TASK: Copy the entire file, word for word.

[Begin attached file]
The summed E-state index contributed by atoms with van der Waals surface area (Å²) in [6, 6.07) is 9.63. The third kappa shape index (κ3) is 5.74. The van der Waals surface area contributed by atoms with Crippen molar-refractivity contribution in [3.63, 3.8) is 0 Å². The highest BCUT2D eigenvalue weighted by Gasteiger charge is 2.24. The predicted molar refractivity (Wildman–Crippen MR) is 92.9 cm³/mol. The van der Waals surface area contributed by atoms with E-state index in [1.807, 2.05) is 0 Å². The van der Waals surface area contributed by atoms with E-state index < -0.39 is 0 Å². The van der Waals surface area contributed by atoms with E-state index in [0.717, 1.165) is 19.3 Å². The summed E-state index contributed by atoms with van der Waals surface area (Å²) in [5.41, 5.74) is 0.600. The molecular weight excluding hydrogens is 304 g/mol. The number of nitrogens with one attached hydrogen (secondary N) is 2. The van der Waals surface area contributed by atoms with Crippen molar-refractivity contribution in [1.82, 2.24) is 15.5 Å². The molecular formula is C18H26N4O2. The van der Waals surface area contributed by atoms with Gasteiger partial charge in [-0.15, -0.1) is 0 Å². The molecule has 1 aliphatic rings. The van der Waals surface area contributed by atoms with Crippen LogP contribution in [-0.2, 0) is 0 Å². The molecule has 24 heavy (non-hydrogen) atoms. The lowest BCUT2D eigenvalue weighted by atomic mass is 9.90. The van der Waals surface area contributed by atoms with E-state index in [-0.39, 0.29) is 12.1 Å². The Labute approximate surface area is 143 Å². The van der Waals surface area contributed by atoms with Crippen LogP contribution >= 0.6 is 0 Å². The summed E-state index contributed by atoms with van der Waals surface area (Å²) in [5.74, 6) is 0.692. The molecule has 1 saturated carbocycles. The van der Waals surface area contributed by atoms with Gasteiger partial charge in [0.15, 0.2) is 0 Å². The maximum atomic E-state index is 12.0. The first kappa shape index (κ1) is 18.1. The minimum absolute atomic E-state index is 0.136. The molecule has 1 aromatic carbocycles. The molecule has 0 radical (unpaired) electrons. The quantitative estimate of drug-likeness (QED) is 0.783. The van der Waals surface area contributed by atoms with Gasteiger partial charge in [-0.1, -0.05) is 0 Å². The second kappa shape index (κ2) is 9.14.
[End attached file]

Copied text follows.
The summed E-state index contributed by atoms with van der Waals surface area (Å²) in [6, 6.07) is 9.63. The third kappa shape index (κ3) is 5.74. The van der Waals surface area contributed by atoms with Crippen molar-refractivity contribution in [3.63, 3.8) is 0 Å². The highest BCUT2D eigenvalue weighted by Gasteiger charge is 2.24. The predicted molar refractivity (Wildman–Crippen MR) is 92.9 cm³/mol. The van der Waals surface area contributed by atoms with E-state index in [1.807, 2.05) is 0 Å². The van der Waals surface area contributed by atoms with E-state index < -0.39 is 0 Å². The van der Waals surface area contributed by atoms with E-state index in [0.717, 1.165) is 19.3 Å². The summed E-state index contributed by atoms with van der Waals surface area (Å²) in [5.41, 5.74) is 0.600. The molecular weight excluding hydrogens is 304 g/mol. The number of nitrogens with one attached hydrogen (secondary N) is 2. The van der Waals surface area contributed by atoms with Crippen molar-refractivity contribution in [1.82, 2.24) is 15.5 Å². The molecular formula is C18H26N4O2. The van der Waals surface area contributed by atoms with Gasteiger partial charge in [-0.15, -0.1) is 0 Å². The molecule has 1 aliphatic rings. The van der Waals surface area contributed by atoms with Crippen LogP contribution in [-0.2, 0) is 0 Å². The molecule has 24 heavy (non-hydrogen) atoms. The lowest BCUT2D eigenvalue weighted by atomic mass is 9.90. The van der Waals surface area contributed by atoms with E-state index in [-0.39, 0.29) is 12.1 Å². The Labute approximate surface area is 143 Å². The van der Waals surface area contributed by atoms with Crippen LogP contribution >= 0.6 is 0 Å². The summed E-state index contributed by atoms with van der Waals surface area (Å²) in [5.74, 6) is 0.692. The molecule has 1 saturated carbocycles. The van der Waals surface area contributed by atoms with Gasteiger partial charge in [0.15, 0.2) is 0 Å². The maximum atomic E-state index is 12.0. The first kappa shape index (κ1) is 18.1. The minimum absolute atomic E-state index is 0.136. The molecule has 1 aromatic carbocycles. The molecule has 0 radical (unpaired) electrons. The quantitative estimate of drug-likeness (QED) is 0.783. The van der Waals surface area contributed by atoms with Gasteiger partial charge in [-0.1, -0.05) is 0 Å². The second kappa shape index (κ2) is 9.14.